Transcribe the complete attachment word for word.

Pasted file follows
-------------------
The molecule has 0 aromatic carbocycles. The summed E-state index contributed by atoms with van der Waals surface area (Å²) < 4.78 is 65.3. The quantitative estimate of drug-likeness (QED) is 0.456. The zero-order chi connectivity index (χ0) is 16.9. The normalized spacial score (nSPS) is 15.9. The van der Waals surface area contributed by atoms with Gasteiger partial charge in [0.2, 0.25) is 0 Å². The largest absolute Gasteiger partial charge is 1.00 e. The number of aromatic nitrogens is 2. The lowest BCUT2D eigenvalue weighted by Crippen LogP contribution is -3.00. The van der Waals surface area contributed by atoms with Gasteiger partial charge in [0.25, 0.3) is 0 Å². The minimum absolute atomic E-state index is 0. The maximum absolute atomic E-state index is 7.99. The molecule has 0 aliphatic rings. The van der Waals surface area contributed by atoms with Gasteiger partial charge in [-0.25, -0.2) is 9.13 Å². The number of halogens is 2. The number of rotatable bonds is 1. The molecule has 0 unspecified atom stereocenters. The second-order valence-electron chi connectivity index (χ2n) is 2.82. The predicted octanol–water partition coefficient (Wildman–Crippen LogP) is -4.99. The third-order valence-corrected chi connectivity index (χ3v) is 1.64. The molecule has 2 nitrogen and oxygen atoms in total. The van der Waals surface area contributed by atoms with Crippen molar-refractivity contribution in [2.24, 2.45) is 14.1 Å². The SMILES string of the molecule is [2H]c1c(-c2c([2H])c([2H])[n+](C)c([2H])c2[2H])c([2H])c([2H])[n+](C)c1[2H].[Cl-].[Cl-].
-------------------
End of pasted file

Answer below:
The molecule has 0 aromatic carbocycles. The summed E-state index contributed by atoms with van der Waals surface area (Å²) < 4.78 is 65.3. The quantitative estimate of drug-likeness (QED) is 0.456. The zero-order chi connectivity index (χ0) is 16.9. The normalized spacial score (nSPS) is 15.9. The van der Waals surface area contributed by atoms with Gasteiger partial charge in [0.2, 0.25) is 0 Å². The largest absolute Gasteiger partial charge is 1.00 e. The number of aromatic nitrogens is 2. The lowest BCUT2D eigenvalue weighted by Crippen LogP contribution is -3.00. The van der Waals surface area contributed by atoms with Gasteiger partial charge in [0.25, 0.3) is 0 Å². The minimum absolute atomic E-state index is 0. The maximum absolute atomic E-state index is 7.99. The molecule has 0 aliphatic rings. The van der Waals surface area contributed by atoms with Gasteiger partial charge in [-0.25, -0.2) is 9.13 Å². The number of halogens is 2. The number of rotatable bonds is 1. The molecule has 0 unspecified atom stereocenters. The second-order valence-electron chi connectivity index (χ2n) is 2.82. The predicted octanol–water partition coefficient (Wildman–Crippen LogP) is -4.99. The third-order valence-corrected chi connectivity index (χ3v) is 1.64. The molecule has 2 nitrogen and oxygen atoms in total. The van der Waals surface area contributed by atoms with Crippen molar-refractivity contribution in [2.24, 2.45) is 14.1 Å². The SMILES string of the molecule is [2H]c1c(-c2c([2H])c([2H])[n+](C)c([2H])c2[2H])c([2H])c([2H])[n+](C)c1[2H].[Cl-].[Cl-].